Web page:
MediCal Members Could Lose Healthcare Coverage
Between June 2023 and May 2020, more than 15 million MediCal members – a third of the state’s residents – will have their eligibility re-determined as part of the great unwinding of Medicare. So California is taking steps to ensure all eligible Californians have continuous coverage by completing their redetermination packets before September 30.
Department of Health Care Services (DHCS) is investing in health enrollment navigators, and coverage ambassadors and utilizing its managed care plans to help enrollees navigate the redetermination process and return their ‘yellow medical packet’ by the given deadline. DHCS is sponsoring a series of briefings to get that message out.
On August 15, leaders of healthcare nonprofits shared information about the approaches they are taking to amplify the DHCS message. The briefing was sponsored by the California Department of Health Care Services, and hosted by Ethnic Media Services, and California Black Media.
The ‘Great Unwinding’ puts healthcare at risk
In June alone, DHCS disenrolled 21% of MediCal members of over 1 million members that were up for the redetermination said Yingjia Huang, the Assistant Deputy Director of Health Care Benefits and Eligibility with the DHCS. She anticipates a similar volume of people will be dropped from MediCal each month into May 2024.
However, DHCS is also ensuring enrollees get resources to transition into alternate programs if found ineligible for MediCal. It’s reviewing changes to make it easier for members to get and stay covered in the next few years.
Huang explained that a large portion of the 21%, ( 225,000 individuals) were disenrolled because they did not return their yellow medical packets in time. She urged members to return their packets by September 30 to get reinstated or avail of ways to find coverage if ineligible for MediCal.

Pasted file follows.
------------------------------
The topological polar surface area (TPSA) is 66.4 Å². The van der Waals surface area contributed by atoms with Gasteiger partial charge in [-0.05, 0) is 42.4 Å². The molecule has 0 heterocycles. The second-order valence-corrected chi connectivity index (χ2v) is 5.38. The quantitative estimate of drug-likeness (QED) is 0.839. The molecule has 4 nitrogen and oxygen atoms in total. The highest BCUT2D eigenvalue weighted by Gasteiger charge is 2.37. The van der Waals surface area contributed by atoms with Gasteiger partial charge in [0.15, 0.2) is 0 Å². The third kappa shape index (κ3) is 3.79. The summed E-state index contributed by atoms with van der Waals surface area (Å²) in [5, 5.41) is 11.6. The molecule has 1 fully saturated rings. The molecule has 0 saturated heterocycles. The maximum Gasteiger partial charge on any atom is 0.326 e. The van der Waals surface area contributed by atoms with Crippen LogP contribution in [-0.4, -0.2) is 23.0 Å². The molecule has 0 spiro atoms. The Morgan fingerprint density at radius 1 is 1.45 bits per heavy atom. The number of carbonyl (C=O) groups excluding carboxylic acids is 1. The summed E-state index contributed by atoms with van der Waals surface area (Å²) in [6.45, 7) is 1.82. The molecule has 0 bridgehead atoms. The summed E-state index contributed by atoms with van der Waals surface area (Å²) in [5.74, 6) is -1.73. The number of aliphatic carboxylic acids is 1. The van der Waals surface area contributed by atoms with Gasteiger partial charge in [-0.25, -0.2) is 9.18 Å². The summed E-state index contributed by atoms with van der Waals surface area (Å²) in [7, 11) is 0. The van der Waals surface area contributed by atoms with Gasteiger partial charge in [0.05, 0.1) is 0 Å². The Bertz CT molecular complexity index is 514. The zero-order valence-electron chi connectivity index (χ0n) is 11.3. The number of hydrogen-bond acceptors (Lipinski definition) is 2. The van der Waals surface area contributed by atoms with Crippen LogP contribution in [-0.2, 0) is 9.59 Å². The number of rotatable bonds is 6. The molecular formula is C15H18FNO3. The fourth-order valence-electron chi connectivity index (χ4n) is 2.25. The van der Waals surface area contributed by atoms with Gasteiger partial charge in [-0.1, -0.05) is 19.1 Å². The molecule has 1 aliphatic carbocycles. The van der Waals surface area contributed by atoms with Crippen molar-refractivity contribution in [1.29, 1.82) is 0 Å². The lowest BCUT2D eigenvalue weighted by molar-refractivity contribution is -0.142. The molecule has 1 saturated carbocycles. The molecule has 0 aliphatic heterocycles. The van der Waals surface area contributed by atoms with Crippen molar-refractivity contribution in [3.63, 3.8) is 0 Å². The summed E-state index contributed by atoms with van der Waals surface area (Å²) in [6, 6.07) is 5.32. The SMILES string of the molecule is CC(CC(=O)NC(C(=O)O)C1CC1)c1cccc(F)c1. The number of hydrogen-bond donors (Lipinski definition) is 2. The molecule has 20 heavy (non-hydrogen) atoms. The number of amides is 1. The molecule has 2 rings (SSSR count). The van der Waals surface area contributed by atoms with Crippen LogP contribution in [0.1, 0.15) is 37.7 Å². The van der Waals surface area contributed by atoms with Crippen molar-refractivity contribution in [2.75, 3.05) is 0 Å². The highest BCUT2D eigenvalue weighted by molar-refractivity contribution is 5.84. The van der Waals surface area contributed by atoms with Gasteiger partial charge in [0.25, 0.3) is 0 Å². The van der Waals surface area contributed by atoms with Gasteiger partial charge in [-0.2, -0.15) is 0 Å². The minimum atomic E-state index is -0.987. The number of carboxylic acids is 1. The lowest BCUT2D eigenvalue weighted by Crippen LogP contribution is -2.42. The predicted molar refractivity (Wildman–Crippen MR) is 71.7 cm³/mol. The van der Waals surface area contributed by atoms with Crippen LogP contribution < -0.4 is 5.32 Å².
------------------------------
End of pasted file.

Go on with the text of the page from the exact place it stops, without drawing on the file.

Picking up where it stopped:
Complete redetermination packets
The DHCS outreach plan will include 3,500 coverage ambassadors across the state to urge the completion of redetermination packets. Funding is provided for over 150 health enrollment navigators -community-based organizations – to help members navigate the complex redetermination process. DHCS is also launching back-to-school toolkits in partnership with 220 local educational agencies, to provide FAQs for teachers and letters for students, in order to reach parents with reminders about redetermination. Its managed care plans will use calls and postcards to remind members to act.
“We are all together taking an unprecedented set of actions to keep our members in coverage,” said Huang. “We really hope that in the next 11 months, as we’re going through the remaining parts of the unwinding, we continue to keep our members on coverage.”
A program started in June will provide eligible Californians with a seamless transition from MediCal to a health insurance plan offered by Covered California.
California is well-positioned to support consumers through this process and help them keep coverage, said Covered California CEO Jessica Altman. California already reduced its uninsured rate from 17 and a half percent before the Affordable Care Act passed, to just seven and a half percent. It’s “the largest reduction of any state in the nation,” said Altman.
However people lose Medicare eligibility due to changes in income and employment, she added, and Covered California could help provide continuous coverage to people transitioning from MediCal through quality health plans and robust financial assistance, that will help pay for monthly premiums, often at little or no cost to them.